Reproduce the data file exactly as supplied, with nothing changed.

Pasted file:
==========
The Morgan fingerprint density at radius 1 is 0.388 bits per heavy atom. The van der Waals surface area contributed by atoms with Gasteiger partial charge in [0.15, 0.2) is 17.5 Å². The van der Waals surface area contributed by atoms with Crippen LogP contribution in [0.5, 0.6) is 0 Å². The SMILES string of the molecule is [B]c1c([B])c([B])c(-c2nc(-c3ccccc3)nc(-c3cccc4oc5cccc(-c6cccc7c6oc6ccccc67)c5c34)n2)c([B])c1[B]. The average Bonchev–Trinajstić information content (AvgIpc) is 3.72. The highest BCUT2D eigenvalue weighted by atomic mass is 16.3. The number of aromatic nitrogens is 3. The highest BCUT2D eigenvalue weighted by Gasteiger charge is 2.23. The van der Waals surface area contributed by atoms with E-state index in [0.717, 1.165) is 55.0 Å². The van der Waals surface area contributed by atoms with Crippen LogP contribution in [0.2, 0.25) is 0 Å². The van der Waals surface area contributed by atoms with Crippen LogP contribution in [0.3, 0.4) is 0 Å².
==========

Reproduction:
The Morgan fingerprint density at radius 1 is 0.388 bits per heavy atom. The van der Waals surface area contributed by atoms with Gasteiger partial charge in [0.15, 0.2) is 17.5 Å². The van der Waals surface area contributed by atoms with Crippen LogP contribution in [0.5, 0.6) is 0 Å². The SMILES string of the molecule is [B]c1c([B])c([B])c(-c2nc(-c3ccccc3)nc(-c3cccc4oc5cccc(-c6cccc7c6oc6ccccc67)c5c34)n2)c([B])c1[B]. The average Bonchev–Trinajstić information content (AvgIpc) is 3.72. The highest BCUT2D eigenvalue weighted by atomic mass is 16.3. The number of aromatic nitrogens is 3. The highest BCUT2D eigenvalue weighted by Gasteiger charge is 2.23. The van der Waals surface area contributed by atoms with E-state index in [0.717, 1.165) is 55.0 Å². The van der Waals surface area contributed by atoms with Crippen LogP contribution in [0.2, 0.25) is 0 Å². The van der Waals surface area contributed by atoms with Crippen LogP contribution in [0.3, 0.4) is 0 Å².